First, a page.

Average debtor collection ratio measures the number of days between a credit sales taking place and the company receiving cash payment from a customer.  It seems an average collection period of 32.9 days is normal but would depend on the industry norm.  Average creditor payment period measures the average number of days that a business takes to pay its suppliers for goods purchased on credits.  The average credit payment period is 49.5 days may be good as it represents a source of free finance.  However, it may also indicate the company is unable to pay more quickly because of liquidity problems.  The negative impacts would include a poor reputation as a slow payer and may not be able to find new suppliers, and the foregone cash discounts for prompt payments.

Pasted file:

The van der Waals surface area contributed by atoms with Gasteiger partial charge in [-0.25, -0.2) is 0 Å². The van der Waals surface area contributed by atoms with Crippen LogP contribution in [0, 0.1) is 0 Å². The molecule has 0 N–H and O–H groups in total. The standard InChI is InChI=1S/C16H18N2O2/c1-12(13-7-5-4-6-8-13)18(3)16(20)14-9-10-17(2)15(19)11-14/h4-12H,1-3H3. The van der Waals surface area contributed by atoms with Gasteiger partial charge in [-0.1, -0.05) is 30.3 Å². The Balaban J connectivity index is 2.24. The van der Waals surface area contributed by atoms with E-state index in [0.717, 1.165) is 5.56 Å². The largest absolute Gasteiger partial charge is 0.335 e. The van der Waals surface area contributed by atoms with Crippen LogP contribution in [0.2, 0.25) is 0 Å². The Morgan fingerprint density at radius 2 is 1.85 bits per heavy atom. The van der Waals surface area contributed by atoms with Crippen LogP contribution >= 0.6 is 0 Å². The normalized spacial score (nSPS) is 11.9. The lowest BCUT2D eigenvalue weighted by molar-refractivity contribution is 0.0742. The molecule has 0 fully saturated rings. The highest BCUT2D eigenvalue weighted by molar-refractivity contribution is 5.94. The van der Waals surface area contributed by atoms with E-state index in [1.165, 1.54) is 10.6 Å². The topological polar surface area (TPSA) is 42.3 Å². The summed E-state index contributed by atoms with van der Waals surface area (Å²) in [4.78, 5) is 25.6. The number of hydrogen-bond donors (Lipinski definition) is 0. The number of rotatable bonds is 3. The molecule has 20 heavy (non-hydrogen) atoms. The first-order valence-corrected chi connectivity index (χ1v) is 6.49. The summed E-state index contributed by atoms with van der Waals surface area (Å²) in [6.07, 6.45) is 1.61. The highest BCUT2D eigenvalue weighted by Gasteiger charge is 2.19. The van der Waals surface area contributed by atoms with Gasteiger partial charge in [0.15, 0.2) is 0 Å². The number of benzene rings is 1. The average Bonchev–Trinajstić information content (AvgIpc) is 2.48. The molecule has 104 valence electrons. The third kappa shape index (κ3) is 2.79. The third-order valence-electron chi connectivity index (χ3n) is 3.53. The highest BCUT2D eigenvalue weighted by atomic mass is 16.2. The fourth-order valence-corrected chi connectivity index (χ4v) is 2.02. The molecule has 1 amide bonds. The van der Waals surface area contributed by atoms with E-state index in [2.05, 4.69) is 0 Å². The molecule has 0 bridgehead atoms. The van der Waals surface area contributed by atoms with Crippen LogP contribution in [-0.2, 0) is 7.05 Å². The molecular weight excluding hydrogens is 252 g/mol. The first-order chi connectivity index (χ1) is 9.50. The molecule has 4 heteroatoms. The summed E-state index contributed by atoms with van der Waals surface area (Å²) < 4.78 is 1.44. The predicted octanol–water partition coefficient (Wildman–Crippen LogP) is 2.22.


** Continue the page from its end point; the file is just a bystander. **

The inventory turnover measures the number of days on average the company holds stock.  The inventory turnover of the company is 187.3 days which is very high.  There are several possible reasons: the company bought the stocks in larger quantities to take advantages of trade discounts or has increased stock level to avoid stock-out or expected increase in prices.  However, it may be regarded as a bad sign, for example it may reflect the lack of demand for the goods or poor stock control which eventually leads to stock obsolescence and related write off.

Financial position

Financial stability analysis is to evaluate the ability of the company to continue operations in the long term, satisfy its long-term commitments, and whether there is sufficient working capital to operate successfully.